Yes, I understand you. Well, since Revit works with parameters, workplanes, constraints, etc., some tasks require a little more steps than in other programs where objects are not constrained by planes and parameters. But all that you have said is possible. If I can be of any further assistance please let me know.
Thanks everyone for your help and fast responses!
Ofangonline is exactly right. I actually invested 2.5 hours without success, even with the guidance of our BIM manager, to accomplish something that should take about 1.2 seconds.
This is actually a bigger issue of Revit inhibiting intuitive interactions with content. Rotating a family shouldn't require a backend logical infrastructure that requires multiple parameters, conditional filters, potentially multiple views, and a user interface that doesn't latch on to the simplicity of the task at hand.
The thread I was referred to by Alfred_Medina was helpful. But the question wasn't even answered there. It required a supplementary, third-party blog post that perfectly expresses the absurd level of complexity required to accomplish a fundamental task. Does an application at the level of Revit actually require a blog post by a third party of the user community to reveal how to execute a process that--for any 3D application--should be so utterly straight-forward?
Well, rotating an object in a project takes 2 seconds, but making a model family that rotates properly takes longer. Why? Because Revit has rules, and it has to maintain relationships between work-planes, dimensions, and parameters, and still keep the ability for the families to respond to changes in those parameters.
You said you could not make this in 2.5 hours, even with the help of your BIM manager; well, simply because there is no easy button to rotate model families, and it requires to know the process. I am sure that if you and your BIM manager study the blog article, you can set up an utility family as a template to rotate any object, and then, you will be able to rotate any other object in 2.5 seconds.
The blog article is showing the three possible rotations of an element, which are: rotation in azimuth, rotation in elevation, and rotation around the own axis, all at the same time. So if it looks too complex for you it is because it is showing all the three options together, by the use of nested families. If you need just 1 or 2 rotations, then use the information in the article up to that point. However, the exercise about the speakers, mentioned in this thread, requires you to know not only about rotations, but also about controlling radial arrays with parameters. In summary, the family editor takes time to learn; nothing do about that, but once you learn it, you can do all this, and more.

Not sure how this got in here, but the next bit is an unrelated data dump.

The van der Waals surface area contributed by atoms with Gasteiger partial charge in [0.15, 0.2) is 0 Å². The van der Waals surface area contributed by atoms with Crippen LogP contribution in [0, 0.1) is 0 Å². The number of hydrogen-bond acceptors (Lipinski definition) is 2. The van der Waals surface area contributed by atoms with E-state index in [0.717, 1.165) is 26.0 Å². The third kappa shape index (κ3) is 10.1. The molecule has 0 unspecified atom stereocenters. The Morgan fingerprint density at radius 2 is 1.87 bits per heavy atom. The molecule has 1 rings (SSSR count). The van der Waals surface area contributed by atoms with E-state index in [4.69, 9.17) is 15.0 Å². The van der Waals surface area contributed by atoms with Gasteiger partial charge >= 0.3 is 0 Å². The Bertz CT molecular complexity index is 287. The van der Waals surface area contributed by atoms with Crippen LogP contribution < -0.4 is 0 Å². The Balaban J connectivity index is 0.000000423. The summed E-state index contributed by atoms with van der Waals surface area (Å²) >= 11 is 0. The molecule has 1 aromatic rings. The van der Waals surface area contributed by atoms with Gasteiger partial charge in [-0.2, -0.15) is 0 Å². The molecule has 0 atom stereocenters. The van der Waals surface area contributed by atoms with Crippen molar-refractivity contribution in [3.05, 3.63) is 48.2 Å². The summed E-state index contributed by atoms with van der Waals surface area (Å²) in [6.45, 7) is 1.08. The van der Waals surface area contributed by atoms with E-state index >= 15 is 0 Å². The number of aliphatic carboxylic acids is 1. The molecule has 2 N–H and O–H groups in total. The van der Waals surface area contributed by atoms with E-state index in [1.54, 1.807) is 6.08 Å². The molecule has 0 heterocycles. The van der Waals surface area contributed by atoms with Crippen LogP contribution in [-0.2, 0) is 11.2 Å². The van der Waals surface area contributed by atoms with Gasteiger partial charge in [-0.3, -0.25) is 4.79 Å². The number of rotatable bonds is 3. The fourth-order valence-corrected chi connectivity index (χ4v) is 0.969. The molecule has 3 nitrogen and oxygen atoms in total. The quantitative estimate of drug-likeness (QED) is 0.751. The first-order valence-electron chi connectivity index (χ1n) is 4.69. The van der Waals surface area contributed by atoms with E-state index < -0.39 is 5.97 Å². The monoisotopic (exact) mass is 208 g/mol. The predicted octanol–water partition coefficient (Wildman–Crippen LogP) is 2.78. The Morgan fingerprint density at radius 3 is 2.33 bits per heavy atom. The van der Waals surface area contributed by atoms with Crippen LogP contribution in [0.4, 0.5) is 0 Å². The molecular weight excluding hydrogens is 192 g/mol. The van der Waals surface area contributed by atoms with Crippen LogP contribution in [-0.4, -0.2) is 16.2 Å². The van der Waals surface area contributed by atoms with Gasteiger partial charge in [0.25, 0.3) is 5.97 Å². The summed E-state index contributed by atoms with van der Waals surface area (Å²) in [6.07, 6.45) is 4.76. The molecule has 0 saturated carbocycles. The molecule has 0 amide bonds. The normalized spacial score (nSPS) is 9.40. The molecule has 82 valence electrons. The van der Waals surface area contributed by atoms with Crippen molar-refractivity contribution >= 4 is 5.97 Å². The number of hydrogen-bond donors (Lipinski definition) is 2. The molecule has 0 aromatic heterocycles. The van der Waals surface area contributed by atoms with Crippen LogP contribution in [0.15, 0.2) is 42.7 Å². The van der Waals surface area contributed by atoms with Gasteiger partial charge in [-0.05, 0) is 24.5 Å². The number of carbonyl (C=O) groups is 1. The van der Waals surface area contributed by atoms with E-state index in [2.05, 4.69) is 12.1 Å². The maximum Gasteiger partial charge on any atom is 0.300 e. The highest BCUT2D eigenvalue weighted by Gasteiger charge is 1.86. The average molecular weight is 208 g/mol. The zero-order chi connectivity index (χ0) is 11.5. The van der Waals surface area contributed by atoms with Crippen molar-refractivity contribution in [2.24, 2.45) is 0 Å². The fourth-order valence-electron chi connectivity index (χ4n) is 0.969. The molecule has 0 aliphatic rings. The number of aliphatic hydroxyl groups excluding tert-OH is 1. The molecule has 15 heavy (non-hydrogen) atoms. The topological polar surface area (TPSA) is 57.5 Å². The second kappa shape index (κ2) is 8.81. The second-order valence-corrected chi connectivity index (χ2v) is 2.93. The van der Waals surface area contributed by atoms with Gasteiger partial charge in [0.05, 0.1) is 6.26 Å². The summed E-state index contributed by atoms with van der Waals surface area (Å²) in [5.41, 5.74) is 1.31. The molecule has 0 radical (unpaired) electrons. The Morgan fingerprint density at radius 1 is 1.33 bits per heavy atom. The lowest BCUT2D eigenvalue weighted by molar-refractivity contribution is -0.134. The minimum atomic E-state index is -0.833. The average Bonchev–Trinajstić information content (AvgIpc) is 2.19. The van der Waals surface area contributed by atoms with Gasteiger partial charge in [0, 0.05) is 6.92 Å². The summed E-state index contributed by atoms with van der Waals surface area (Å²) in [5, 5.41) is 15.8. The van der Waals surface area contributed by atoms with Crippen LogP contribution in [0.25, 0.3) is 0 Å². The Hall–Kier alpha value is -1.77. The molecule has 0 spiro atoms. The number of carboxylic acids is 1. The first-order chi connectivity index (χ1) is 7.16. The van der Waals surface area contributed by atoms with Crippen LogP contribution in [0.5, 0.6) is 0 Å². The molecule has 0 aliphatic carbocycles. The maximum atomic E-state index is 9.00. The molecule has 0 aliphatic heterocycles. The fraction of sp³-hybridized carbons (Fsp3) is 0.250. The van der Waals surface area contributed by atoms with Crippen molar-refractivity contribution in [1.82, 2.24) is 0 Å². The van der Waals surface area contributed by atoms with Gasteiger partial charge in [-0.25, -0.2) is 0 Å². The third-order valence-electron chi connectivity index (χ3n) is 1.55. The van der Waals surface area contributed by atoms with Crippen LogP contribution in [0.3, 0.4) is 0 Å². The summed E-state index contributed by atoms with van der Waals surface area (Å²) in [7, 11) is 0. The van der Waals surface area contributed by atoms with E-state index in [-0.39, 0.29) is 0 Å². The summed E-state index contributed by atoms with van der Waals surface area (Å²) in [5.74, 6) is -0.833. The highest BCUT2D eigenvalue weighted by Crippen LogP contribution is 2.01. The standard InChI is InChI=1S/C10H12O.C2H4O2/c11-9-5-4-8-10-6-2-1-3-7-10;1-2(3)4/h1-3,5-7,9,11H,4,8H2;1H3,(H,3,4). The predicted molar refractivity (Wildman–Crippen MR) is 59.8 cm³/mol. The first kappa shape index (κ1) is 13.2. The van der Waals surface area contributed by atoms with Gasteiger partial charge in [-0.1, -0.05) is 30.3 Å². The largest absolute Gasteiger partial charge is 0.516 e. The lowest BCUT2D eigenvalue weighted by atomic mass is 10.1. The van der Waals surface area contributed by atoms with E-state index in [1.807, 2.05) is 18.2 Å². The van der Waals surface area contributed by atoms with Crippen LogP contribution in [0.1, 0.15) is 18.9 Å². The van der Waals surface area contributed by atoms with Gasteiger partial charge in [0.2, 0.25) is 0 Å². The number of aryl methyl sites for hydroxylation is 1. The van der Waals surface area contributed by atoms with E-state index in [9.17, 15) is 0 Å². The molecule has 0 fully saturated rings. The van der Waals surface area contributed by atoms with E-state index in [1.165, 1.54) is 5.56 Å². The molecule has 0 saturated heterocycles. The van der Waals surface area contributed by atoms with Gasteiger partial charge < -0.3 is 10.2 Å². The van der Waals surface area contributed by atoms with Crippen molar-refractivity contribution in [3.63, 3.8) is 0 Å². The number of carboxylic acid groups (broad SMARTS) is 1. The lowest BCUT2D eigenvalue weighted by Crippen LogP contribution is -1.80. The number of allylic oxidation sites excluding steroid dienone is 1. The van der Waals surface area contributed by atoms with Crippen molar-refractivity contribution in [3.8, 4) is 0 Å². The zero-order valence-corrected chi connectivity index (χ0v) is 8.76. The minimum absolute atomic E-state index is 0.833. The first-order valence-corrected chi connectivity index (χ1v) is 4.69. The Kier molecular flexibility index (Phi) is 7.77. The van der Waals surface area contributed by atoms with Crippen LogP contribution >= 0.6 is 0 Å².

Why did the blog article come from a third party? Well, because it was considered useful, and somebody thought that it would be a good adition to the Wikihelp. But once it is part of Wikihelp, the procedence of the article should not matter. If it is out there, it belongs to you, to me, to your BIM manager, and to all the Revit users.
the easiest way i found is
group your family---Rotate it--- then ungroup it
Yes, but the discussion is not about making just one random rotation, but how to control that rotation with parameters, and how to rotate objects not only in the plan workplane, but also, a second rotation from the elevation workplane, and maybe a third rotation from the object's own axis. It's not as simple as making groups. Basically, there are 2 methods, for generic families: reference lines or arcs, and for adaptive families, points.
Actually, no it wasn't. The original discussion was about a guy having problems rotating a family instance. Sometimes it is inconvienient to have things workplane based, particularly with MEP where there is a ton of content between ceiling and slab. Sometimes the families need to twist or turn in a way that may seem unnatural to Revit, but is quite natural to an installer or designer. The real world happens, and if we as a group do not demand that Revit reflect the real world (intuitively and without the necessity or reading blogs/post/articles/books then practicing many times until we finally get it) then we are failing in our promotion of the tool itself. Revit is a good tool, but it could be better.
Very well said.
I have fallen back to using Autocad to create the speaker stacks I described much earlier and then using that block as an imported element in Revit. Kind of crazy having to use what really is a tool rooted in 2d work to create a 3d object for use in a 3d tool because the 3d tool doesn't have that level of utility.
I had to build a new family this morning for users to address this problem. It meant that an already bloated file got a little more bloated and their lives got a little more complicated because they have to change views to put in a piece of equipment. It is painful when time constraints are already strangling designers and they are faced with yet more picks and clicks to do their jobs.
Well, my comment to the previous comments in this thread is this: when you are faced with a problem that you cannot solve in Revit, you have 3 choices:
1) Complain about Revit.
2) Quit and do it in another application.
3) Figure out a solution in Revit.
Yes, maybe Revit should have a tool to make rotations in different planes in an easier way. But, since that tool is not there yet, I chose option # 3, and I have shared the solutions for both the generic and the adaptive environments. Some of you guys complain about having to "read blogs" to learn how to make rotations. That's option # 1: complain.